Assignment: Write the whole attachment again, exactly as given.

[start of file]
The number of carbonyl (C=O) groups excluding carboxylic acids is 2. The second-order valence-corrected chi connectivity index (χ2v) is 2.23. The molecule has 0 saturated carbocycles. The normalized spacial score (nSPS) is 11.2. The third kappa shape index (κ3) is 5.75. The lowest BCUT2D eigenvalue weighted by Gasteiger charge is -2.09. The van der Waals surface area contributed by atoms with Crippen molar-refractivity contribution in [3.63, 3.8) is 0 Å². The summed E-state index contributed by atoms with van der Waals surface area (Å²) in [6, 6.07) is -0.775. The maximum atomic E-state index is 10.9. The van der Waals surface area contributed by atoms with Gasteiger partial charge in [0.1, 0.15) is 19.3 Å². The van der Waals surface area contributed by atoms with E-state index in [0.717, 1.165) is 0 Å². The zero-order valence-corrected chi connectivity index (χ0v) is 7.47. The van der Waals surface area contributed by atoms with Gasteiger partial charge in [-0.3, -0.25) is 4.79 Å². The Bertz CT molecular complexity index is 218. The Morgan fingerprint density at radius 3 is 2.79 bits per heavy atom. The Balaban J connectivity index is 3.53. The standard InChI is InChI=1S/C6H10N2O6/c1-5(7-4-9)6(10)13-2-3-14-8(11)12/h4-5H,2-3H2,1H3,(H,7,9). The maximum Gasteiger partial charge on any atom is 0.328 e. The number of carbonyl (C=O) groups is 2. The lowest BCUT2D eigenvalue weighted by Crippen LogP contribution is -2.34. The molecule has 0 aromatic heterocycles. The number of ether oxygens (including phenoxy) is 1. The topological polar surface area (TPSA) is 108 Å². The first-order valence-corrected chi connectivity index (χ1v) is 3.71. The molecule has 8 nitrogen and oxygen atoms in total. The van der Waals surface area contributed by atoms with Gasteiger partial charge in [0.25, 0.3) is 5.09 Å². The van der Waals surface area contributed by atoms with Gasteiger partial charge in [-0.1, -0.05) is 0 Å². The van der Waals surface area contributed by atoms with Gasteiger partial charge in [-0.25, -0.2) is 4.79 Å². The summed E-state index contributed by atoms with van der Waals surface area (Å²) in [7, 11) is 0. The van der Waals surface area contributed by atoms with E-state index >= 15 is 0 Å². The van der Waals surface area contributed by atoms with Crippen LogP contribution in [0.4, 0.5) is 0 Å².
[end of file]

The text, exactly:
The number of carbonyl (C=O) groups excluding carboxylic acids is 2. The second-order valence-corrected chi connectivity index (χ2v) is 2.23. The molecule has 0 saturated carbocycles. The normalized spacial score (nSPS) is 11.2. The third kappa shape index (κ3) is 5.75. The lowest BCUT2D eigenvalue weighted by Gasteiger charge is -2.09. The van der Waals surface area contributed by atoms with Crippen molar-refractivity contribution in [3.63, 3.8) is 0 Å². The summed E-state index contributed by atoms with van der Waals surface area (Å²) in [6, 6.07) is -0.775. The maximum atomic E-state index is 10.9. The van der Waals surface area contributed by atoms with Gasteiger partial charge in [0.1, 0.15) is 19.3 Å². The van der Waals surface area contributed by atoms with E-state index in [0.717, 1.165) is 0 Å². The zero-order valence-corrected chi connectivity index (χ0v) is 7.47. The van der Waals surface area contributed by atoms with Gasteiger partial charge in [-0.3, -0.25) is 4.79 Å². The Bertz CT molecular complexity index is 218. The Morgan fingerprint density at radius 3 is 2.79 bits per heavy atom. The Balaban J connectivity index is 3.53. The standard InChI is InChI=1S/C6H10N2O6/c1-5(7-4-9)6(10)13-2-3-14-8(11)12/h4-5H,2-3H2,1H3,(H,7,9). The maximum Gasteiger partial charge on any atom is 0.328 e. The number of carbonyl (C=O) groups is 2. The lowest BCUT2D eigenvalue weighted by Crippen LogP contribution is -2.34. The molecule has 0 aromatic heterocycles. The number of ether oxygens (including phenoxy) is 1. The topological polar surface area (TPSA) is 108 Å². The first-order valence-corrected chi connectivity index (χ1v) is 3.71. The molecule has 8 nitrogen and oxygen atoms in total. The van der Waals surface area contributed by atoms with Gasteiger partial charge in [0.25, 0.3) is 5.09 Å². The van der Waals surface area contributed by atoms with Gasteiger partial charge in [-0.1, -0.05) is 0 Å². The van der Waals surface area contributed by atoms with Gasteiger partial charge in [-0.25, -0.2) is 4.79 Å². The summed E-state index contributed by atoms with van der Waals surface area (Å²) in [7, 11) is 0. The van der Waals surface area contributed by atoms with E-state index >= 15 is 0 Å². The van der Waals surface area contributed by atoms with Crippen LogP contribution in [0.4, 0.5) is 0 Å².